Mycalesis sp. (Satyr sp.)


Butterflies in the genus Mycalesis, the Bush Browns, are common in the warm regions from Central Asia to Australia.
Predominantly brown in colour, all the species of the Bush Browns have submarginal ocelli (eyespots) on the underside of both the fore and hindwings.
Their flight is generally weak but they are alert and skittish, and are often quite challenging to photograph. 
The Bush Browns typically rest with their wings folded upright.
They are notably polymorphic, with wet- and dry-season forms differing in many species, especially as regards size and number of underwing eyespots.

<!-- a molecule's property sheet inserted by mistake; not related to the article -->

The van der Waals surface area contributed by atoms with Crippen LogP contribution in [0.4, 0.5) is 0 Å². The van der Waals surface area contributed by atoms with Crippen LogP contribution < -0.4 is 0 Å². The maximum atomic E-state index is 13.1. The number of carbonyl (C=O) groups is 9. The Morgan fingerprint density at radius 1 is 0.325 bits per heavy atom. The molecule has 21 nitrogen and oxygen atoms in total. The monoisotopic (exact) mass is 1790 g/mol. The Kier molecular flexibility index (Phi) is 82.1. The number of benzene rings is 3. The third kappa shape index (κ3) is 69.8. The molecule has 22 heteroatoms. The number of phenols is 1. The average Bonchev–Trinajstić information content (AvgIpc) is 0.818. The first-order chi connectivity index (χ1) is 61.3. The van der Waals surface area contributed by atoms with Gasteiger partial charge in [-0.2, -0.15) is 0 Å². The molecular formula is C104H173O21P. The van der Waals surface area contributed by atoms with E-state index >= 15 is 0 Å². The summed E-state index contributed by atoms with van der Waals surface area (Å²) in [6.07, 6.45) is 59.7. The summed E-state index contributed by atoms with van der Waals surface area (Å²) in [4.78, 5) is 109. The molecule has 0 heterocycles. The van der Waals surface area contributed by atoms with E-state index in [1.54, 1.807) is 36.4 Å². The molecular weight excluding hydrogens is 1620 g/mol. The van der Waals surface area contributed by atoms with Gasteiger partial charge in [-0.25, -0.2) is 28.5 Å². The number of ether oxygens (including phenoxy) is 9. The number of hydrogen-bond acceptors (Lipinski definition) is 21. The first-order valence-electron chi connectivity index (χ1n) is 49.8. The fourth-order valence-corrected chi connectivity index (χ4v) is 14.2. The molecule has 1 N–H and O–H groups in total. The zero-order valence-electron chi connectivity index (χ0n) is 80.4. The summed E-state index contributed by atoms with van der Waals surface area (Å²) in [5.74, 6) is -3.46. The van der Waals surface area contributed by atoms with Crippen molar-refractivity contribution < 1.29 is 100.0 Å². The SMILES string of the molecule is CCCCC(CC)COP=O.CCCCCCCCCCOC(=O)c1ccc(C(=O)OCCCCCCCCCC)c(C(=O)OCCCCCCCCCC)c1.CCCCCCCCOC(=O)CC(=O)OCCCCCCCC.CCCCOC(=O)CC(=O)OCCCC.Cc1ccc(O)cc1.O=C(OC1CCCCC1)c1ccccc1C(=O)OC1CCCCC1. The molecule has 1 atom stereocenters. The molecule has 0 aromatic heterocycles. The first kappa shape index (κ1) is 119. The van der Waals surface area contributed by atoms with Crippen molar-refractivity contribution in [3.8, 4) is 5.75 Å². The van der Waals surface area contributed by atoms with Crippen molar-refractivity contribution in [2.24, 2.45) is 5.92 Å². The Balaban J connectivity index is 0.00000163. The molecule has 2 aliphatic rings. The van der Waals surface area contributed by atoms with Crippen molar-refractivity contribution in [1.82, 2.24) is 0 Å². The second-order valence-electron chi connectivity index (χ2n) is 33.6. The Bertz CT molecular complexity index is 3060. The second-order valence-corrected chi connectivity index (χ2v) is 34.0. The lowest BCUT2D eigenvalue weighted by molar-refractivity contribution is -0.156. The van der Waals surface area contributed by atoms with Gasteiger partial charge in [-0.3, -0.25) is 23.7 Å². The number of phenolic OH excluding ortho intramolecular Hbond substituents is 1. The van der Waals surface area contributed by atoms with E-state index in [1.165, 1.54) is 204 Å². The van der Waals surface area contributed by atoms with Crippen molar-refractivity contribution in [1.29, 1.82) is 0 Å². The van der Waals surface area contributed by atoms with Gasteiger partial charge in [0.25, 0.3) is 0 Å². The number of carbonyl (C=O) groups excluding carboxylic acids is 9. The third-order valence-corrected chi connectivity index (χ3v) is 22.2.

While the ocelli in the wet-season forms are usually well defined and clearly visible, the ocelli in the dry-season forms are usually faded and small.

The butterfly in the photo above looks very similar to Mycalesis mineusMycalesis mucianus and Mycalesis perseus (or perhaps another within this genus).
It is very difficult to distinguish these butterflies from each other without clearly seeing the upperside of the fore- and hindwings.
The photo only shows the underside.
Mycalesis Mucianus can normally be recognized by the shape of the forewing tip (not round but flattened), but it is damaged here so it is impossible to say.

Dry-season form. Cat Ba National Park, Cat Ba Island, Vietnam, 6 January 2024

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